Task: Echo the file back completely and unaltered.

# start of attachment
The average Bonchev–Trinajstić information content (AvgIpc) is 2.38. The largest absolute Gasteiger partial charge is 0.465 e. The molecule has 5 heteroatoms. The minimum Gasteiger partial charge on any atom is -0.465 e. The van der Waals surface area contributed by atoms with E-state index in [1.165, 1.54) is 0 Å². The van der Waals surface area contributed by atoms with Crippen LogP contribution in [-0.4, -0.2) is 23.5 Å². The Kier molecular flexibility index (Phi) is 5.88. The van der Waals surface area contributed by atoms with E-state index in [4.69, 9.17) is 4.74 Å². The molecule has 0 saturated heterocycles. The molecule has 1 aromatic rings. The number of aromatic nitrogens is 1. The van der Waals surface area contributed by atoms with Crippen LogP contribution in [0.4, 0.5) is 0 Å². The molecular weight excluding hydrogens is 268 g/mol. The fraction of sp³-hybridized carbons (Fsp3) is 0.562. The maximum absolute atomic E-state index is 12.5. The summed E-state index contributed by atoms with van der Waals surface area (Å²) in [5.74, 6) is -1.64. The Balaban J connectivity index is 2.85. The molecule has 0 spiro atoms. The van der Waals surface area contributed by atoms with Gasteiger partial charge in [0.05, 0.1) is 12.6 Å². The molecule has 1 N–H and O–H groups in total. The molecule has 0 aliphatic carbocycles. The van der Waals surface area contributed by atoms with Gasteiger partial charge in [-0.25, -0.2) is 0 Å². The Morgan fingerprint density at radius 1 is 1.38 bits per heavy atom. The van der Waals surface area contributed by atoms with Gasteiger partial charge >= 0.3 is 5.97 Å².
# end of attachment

The average Bonchev–Trinajstić information content (AvgIpc) is 2.38. The largest absolute Gasteiger partial charge is 0.465 e. The molecule has 5 heteroatoms. The minimum Gasteiger partial charge on any atom is -0.465 e. The van der Waals surface area contributed by atoms with E-state index in [1.165, 1.54) is 0 Å². The van der Waals surface area contributed by atoms with Crippen LogP contribution in [-0.4, -0.2) is 23.5 Å². The Kier molecular flexibility index (Phi) is 5.88. The van der Waals surface area contributed by atoms with E-state index in [4.69, 9.17) is 4.74 Å². The molecule has 0 saturated heterocycles. The molecule has 1 aromatic rings. The number of aromatic nitrogens is 1. The van der Waals surface area contributed by atoms with Crippen LogP contribution in [0.4, 0.5) is 0 Å². The molecular weight excluding hydrogens is 268 g/mol. The fraction of sp³-hybridized carbons (Fsp3) is 0.562. The maximum absolute atomic E-state index is 12.5. The summed E-state index contributed by atoms with van der Waals surface area (Å²) in [5.74, 6) is -1.64. The Balaban J connectivity index is 2.85. The molecule has 0 spiro atoms. The van der Waals surface area contributed by atoms with Gasteiger partial charge in [0.05, 0.1) is 12.6 Å². The molecule has 1 N–H and O–H groups in total. The molecule has 0 aliphatic carbocycles. The van der Waals surface area contributed by atoms with Gasteiger partial charge in [-0.25, -0.2) is 0 Å². The Morgan fingerprint density at radius 1 is 1.38 bits per heavy atom. The van der Waals surface area contributed by atoms with Gasteiger partial charge >= 0.3 is 5.97 Å².